State and local governments, along with charitable groups, have sought to donate soon-to-be-expired doses of COVID-19 vaccines to needy communities in Mexico but have been forbidden from doing so by the White House Vaccine Task Force, leading them to be thrown away instead.
In addition to preventing vaccines from being donated to Mexico, the Biden administration has also barred doses nearing their expiration dates from being given away to other countries including India, the Washington Post reported Friday.
According to administration officials, the refusals stem from the fact that the vaccines are the property of the United States and they don’t belong to the states, cities, and communities where they were initially distributed. As such, the federal government must handle donation efforts; the Post said that the administration does run its own vaccine donation program and that most commonly, it runs through the U.S. Agency for International Development and the State Department.
Still, the administration’s decision to allow what is likely to be tens of millions of dollars worth of vaccines to expire rather than let them be donated and used was perplexing to many, the Post added.
And while the White House has permitted some 200 million doses of the vaccines to be distributed around the world, the administration has nevertheless denied multiple requests from state and local governments to donate their unused vaccines before they expire.
Those refusals have been especially troubling for health care workers along the U.S.-Mexico border, who have witnessed the high demand for vaccines across the board up close and personal, as well as how simple it could be to drive them to the country’s next-door neighbor.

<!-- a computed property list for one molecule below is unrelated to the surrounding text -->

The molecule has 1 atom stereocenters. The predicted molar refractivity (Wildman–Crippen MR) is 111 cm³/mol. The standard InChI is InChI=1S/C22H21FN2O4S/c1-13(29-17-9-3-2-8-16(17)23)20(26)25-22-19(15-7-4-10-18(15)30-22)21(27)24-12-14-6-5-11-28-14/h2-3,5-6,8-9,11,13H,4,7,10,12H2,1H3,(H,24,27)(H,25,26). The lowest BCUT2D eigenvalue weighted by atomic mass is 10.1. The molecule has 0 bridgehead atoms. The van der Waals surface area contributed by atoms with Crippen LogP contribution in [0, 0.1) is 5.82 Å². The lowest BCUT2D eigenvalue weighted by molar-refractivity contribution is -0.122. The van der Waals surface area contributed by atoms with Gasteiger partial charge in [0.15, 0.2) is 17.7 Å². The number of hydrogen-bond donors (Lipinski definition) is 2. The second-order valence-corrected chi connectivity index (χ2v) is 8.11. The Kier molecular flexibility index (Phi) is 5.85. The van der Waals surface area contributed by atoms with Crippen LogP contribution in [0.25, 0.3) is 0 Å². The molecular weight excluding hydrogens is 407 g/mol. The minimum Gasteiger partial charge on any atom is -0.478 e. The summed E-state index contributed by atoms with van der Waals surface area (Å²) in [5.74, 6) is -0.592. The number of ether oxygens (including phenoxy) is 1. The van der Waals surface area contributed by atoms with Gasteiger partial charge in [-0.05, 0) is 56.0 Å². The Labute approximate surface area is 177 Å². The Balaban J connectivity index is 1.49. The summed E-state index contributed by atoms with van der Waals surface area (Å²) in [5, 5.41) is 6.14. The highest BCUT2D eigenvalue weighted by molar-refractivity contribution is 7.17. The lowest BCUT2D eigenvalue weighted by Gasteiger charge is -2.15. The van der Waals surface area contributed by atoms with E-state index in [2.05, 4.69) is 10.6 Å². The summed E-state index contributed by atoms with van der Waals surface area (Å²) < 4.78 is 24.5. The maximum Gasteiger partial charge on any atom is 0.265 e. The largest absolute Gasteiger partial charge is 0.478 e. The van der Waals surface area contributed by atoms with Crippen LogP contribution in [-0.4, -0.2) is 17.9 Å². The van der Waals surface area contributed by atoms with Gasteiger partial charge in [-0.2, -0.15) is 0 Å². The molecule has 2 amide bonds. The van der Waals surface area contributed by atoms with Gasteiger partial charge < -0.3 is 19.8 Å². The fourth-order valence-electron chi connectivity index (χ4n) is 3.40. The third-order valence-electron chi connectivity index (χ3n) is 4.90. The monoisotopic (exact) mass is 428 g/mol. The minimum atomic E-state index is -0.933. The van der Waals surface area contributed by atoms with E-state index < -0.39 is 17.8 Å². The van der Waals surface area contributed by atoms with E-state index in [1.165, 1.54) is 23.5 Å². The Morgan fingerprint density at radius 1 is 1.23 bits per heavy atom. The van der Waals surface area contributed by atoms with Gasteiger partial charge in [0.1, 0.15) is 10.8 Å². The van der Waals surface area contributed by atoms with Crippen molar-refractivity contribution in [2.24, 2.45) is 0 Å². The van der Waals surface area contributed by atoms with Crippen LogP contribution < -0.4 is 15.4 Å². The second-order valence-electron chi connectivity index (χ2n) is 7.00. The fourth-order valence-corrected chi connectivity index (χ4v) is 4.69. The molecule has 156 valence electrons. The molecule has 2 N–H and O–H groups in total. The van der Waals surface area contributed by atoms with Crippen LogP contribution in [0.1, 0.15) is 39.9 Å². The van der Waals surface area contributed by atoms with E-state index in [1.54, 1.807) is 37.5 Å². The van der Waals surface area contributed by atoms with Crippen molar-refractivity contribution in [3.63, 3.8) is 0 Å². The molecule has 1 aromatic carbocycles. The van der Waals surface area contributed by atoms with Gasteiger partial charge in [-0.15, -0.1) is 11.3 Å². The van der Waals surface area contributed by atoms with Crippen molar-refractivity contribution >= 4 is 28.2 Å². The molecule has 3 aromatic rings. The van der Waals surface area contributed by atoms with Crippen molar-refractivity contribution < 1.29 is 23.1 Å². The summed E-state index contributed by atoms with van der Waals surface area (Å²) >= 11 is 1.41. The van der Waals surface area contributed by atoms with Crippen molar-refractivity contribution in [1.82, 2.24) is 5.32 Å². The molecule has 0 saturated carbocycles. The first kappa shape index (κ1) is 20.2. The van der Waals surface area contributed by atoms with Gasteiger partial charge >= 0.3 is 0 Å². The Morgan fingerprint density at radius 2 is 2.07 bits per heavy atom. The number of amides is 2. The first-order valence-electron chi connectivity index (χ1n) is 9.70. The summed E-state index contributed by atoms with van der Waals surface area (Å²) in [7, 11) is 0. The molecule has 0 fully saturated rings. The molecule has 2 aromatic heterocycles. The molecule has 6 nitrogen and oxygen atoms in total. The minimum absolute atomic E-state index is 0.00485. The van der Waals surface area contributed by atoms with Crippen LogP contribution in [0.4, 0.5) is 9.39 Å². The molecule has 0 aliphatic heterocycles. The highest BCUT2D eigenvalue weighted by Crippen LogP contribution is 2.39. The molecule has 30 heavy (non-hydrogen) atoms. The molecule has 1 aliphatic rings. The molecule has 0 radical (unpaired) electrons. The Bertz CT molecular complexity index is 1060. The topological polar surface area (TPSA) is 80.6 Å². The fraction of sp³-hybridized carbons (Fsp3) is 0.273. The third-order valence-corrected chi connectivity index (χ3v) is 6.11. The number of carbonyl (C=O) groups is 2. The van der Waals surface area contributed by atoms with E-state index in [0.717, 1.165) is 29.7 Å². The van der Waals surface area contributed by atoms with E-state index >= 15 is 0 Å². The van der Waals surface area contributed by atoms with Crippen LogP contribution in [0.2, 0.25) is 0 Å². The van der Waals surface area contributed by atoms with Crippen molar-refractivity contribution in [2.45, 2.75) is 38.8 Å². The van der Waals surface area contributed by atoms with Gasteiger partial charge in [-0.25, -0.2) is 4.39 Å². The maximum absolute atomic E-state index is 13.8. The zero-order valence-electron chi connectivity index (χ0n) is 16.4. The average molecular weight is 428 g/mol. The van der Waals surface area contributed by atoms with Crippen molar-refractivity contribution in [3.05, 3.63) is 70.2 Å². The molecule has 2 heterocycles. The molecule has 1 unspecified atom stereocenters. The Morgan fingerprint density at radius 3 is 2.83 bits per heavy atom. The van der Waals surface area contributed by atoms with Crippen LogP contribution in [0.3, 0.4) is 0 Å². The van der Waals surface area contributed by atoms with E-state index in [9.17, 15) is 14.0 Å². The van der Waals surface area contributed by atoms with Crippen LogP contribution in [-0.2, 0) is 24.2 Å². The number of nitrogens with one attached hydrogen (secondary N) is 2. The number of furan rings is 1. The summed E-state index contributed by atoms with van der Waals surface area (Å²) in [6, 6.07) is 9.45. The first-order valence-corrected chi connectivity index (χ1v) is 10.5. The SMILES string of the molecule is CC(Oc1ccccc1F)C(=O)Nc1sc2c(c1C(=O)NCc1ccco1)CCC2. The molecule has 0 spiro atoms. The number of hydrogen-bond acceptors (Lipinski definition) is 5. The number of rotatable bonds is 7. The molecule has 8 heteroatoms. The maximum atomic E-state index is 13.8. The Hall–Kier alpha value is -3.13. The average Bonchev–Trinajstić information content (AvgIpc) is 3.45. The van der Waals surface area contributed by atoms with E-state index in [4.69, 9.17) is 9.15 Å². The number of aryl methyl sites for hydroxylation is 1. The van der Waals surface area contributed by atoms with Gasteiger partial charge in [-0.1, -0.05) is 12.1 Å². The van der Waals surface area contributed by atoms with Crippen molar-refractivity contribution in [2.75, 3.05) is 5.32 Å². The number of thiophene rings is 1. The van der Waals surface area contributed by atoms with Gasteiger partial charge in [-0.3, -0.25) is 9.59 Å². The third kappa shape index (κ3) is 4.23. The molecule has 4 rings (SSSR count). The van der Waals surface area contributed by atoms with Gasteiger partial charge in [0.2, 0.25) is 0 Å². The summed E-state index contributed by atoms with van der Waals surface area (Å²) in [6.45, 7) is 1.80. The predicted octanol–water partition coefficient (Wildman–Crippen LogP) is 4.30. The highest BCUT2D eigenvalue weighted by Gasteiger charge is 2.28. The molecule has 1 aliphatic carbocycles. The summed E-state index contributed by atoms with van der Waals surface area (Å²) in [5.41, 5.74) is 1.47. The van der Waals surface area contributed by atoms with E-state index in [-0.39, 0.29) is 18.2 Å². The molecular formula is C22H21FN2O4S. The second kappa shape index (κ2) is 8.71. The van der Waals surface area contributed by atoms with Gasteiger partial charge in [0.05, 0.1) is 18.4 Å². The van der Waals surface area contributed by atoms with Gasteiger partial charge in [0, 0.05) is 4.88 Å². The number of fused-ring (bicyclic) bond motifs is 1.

“It seemed like a win-win and something consistent with the Biden administration’s goals,” Adolph Edwards, CEO of El Centro Regional Medical Center in California, told the Post. “On the Mexican side, they were begging us for help. It’s infuriating that we had to say no when it would have been so easy to make a difference.”
The issue stems from several months ago when U.S. health officials in Southern California identified some 10,000 vaccine doses that were close to expiring. They worked with counterparts in Mexico, the latter of whom arranged to receive and then transport the doses back into their country. A vaccination site — a shopping mall in Mexicali, near the border — was also set up.
But then, word came from the Biden administration that the exchange could not take place.
“I contacted the White House Vaccine Task Force and was told it was not possible,” Eric McDonald, chief medical officer for San Diego County, told the paper.
A White House official told the Post that there are significant legal and liability issues at stake.
“Given chain-of-custody considerations, moving doses out from more than 80,000 providers would involve significant legal and logistical challenges,” one official not authorized to speak about the issue publicly said.
“We have examined those, and continue to work with states, CDC, FDA, and CAG as we explore all options, but that process is being led at the federal level and states have been advised they should not be sending any doses internationally, due to these complex factors,” the official added.
Still, the decision not to find some way around the hurdles and allow expiring vaccines to be donated and used baffled many.
“The contrast was huge,” Carlos González Gutiérrez, the Mexican consul in San Diego, told the Post. “My 23-year-old daughter was able to get fully vaccinated in California, while in Mexico family and friends over 65 were still not able to get their first dose.
“The responsibility of vaccinating people lies with the Mexican government and I think we’ve done a good job of it,” he added. “But we won’t reach our full potential unless we continue to receive support from our friends in California.”
“It’s hard to believe that it’s ever better to let doses expire and throw them away rather than put them to use,” added Jess Mandel, the chief of pulmonary and critical care medicine at the University of California at San Diego School of Medicine, according to the paper.
“Not only do we have a moral imperative to help our neighbors, but the better we can ensure that COVID is controlled a few miles away on the Mexican side of the border, the more it will protect the health of people here in San Diego.”
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